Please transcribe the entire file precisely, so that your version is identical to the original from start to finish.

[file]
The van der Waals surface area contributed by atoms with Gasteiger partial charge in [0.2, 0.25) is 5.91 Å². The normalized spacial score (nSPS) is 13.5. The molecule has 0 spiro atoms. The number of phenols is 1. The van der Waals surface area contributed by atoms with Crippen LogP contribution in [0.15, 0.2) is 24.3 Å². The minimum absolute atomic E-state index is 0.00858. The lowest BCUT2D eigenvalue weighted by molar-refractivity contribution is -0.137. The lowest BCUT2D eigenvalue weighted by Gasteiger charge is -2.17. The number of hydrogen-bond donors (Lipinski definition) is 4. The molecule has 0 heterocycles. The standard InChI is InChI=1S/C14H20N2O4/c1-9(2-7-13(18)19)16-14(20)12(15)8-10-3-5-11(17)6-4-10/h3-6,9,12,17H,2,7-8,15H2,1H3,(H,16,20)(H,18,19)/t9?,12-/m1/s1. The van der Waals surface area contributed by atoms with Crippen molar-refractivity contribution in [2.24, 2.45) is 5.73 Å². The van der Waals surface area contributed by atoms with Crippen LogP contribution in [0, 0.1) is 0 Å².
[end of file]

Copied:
The van der Waals surface area contributed by atoms with Gasteiger partial charge in [0.2, 0.25) is 5.91 Å². The normalized spacial score (nSPS) is 13.5. The molecule has 0 spiro atoms. The number of phenols is 1. The van der Waals surface area contributed by atoms with Crippen LogP contribution in [0.15, 0.2) is 24.3 Å². The minimum absolute atomic E-state index is 0.00858. The lowest BCUT2D eigenvalue weighted by molar-refractivity contribution is -0.137. The lowest BCUT2D eigenvalue weighted by Gasteiger charge is -2.17. The number of hydrogen-bond donors (Lipinski definition) is 4. The molecule has 0 heterocycles. The standard InChI is InChI=1S/C14H20N2O4/c1-9(2-7-13(18)19)16-14(20)12(15)8-10-3-5-11(17)6-4-10/h3-6,9,12,17H,2,7-8,15H2,1H3,(H,16,20)(H,18,19)/t9?,12-/m1/s1. The van der Waals surface area contributed by atoms with Crippen molar-refractivity contribution in [2.24, 2.45) is 5.73 Å². The van der Waals surface area contributed by atoms with Crippen LogP contribution in [0, 0.1) is 0 Å².